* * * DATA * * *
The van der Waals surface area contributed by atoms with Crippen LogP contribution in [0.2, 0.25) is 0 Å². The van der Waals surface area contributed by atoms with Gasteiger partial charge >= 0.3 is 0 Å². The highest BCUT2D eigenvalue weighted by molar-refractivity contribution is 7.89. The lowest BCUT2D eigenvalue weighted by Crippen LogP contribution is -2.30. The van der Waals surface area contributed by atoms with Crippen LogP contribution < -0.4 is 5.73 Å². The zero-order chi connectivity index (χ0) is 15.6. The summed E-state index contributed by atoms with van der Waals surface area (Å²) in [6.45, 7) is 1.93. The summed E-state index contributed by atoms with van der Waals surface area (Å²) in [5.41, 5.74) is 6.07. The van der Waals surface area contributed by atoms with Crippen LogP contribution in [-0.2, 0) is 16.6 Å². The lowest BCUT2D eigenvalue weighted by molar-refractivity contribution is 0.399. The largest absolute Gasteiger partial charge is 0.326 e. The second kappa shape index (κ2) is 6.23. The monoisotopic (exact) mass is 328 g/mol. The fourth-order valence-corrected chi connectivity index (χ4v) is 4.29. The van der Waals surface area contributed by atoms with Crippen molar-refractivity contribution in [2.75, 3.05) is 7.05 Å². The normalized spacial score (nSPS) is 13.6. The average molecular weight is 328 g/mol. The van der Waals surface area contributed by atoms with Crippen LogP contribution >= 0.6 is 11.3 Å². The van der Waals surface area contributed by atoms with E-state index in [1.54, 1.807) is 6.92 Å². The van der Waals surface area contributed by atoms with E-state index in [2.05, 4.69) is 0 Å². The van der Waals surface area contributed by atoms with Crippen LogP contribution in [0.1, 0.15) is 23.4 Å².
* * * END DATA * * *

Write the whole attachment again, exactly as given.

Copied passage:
The van der Waals surface area contributed by atoms with Crippen LogP contribution in [0.2, 0.25) is 0 Å². The van der Waals surface area contributed by atoms with Gasteiger partial charge >= 0.3 is 0 Å². The highest BCUT2D eigenvalue weighted by molar-refractivity contribution is 7.89. The lowest BCUT2D eigenvalue weighted by Crippen LogP contribution is -2.30. The van der Waals surface area contributed by atoms with Crippen LogP contribution < -0.4 is 5.73 Å². The zero-order chi connectivity index (χ0) is 15.6. The summed E-state index contributed by atoms with van der Waals surface area (Å²) in [6.45, 7) is 1.93. The summed E-state index contributed by atoms with van der Waals surface area (Å²) in [5.41, 5.74) is 6.07. The van der Waals surface area contributed by atoms with Crippen LogP contribution in [-0.2, 0) is 16.6 Å². The lowest BCUT2D eigenvalue weighted by molar-refractivity contribution is 0.399. The largest absolute Gasteiger partial charge is 0.326 e. The second kappa shape index (κ2) is 6.23. The monoisotopic (exact) mass is 328 g/mol. The fourth-order valence-corrected chi connectivity index (χ4v) is 4.29. The van der Waals surface area contributed by atoms with Crippen molar-refractivity contribution in [2.75, 3.05) is 7.05 Å². The normalized spacial score (nSPS) is 13.6. The average molecular weight is 328 g/mol. The van der Waals surface area contributed by atoms with Crippen LogP contribution >= 0.6 is 11.3 Å². The van der Waals surface area contributed by atoms with E-state index in [1.54, 1.807) is 6.92 Å². The van der Waals surface area contributed by atoms with E-state index in [2.05, 4.69) is 0 Å². The van der Waals surface area contributed by atoms with Crippen LogP contribution in [0.1, 0.15) is 23.4 Å².